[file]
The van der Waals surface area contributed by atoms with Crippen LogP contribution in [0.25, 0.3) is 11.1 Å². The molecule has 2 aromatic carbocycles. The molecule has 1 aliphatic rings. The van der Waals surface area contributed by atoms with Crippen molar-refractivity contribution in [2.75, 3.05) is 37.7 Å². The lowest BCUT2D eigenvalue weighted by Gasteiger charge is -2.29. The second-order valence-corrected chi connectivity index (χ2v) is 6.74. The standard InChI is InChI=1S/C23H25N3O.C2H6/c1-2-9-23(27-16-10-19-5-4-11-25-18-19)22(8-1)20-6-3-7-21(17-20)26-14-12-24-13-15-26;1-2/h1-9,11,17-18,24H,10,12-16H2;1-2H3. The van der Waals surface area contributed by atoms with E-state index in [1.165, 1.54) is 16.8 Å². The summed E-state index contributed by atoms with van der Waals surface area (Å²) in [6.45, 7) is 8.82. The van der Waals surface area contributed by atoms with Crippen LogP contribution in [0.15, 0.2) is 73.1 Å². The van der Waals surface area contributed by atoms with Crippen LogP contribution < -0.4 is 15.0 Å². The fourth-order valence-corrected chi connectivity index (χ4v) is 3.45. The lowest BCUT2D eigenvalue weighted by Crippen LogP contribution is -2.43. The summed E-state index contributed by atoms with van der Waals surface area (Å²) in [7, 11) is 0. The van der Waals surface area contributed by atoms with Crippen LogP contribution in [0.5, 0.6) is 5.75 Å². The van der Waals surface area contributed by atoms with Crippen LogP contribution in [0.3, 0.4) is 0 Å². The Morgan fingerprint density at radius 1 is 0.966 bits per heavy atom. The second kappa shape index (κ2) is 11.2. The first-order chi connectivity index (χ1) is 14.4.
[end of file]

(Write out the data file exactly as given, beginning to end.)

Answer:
The van der Waals surface area contributed by atoms with Crippen LogP contribution in [0.25, 0.3) is 11.1 Å². The molecule has 2 aromatic carbocycles. The molecule has 1 aliphatic rings. The van der Waals surface area contributed by atoms with Crippen molar-refractivity contribution in [2.75, 3.05) is 37.7 Å². The lowest BCUT2D eigenvalue weighted by Gasteiger charge is -2.29. The second-order valence-corrected chi connectivity index (χ2v) is 6.74. The standard InChI is InChI=1S/C23H25N3O.C2H6/c1-2-9-23(27-16-10-19-5-4-11-25-18-19)22(8-1)20-6-3-7-21(17-20)26-14-12-24-13-15-26;1-2/h1-9,11,17-18,24H,10,12-16H2;1-2H3. The van der Waals surface area contributed by atoms with E-state index in [1.165, 1.54) is 16.8 Å². The summed E-state index contributed by atoms with van der Waals surface area (Å²) in [6.45, 7) is 8.82. The van der Waals surface area contributed by atoms with Crippen LogP contribution in [0.15, 0.2) is 73.1 Å². The van der Waals surface area contributed by atoms with Crippen LogP contribution < -0.4 is 15.0 Å². The fourth-order valence-corrected chi connectivity index (χ4v) is 3.45. The lowest BCUT2D eigenvalue weighted by Crippen LogP contribution is -2.43. The summed E-state index contributed by atoms with van der Waals surface area (Å²) in [7, 11) is 0. The van der Waals surface area contributed by atoms with Crippen LogP contribution in [0.5, 0.6) is 5.75 Å². The van der Waals surface area contributed by atoms with Crippen LogP contribution in [0.3, 0.4) is 0 Å². The Morgan fingerprint density at radius 1 is 0.966 bits per heavy atom. The second kappa shape index (κ2) is 11.2. The first-order chi connectivity index (χ1) is 14.4.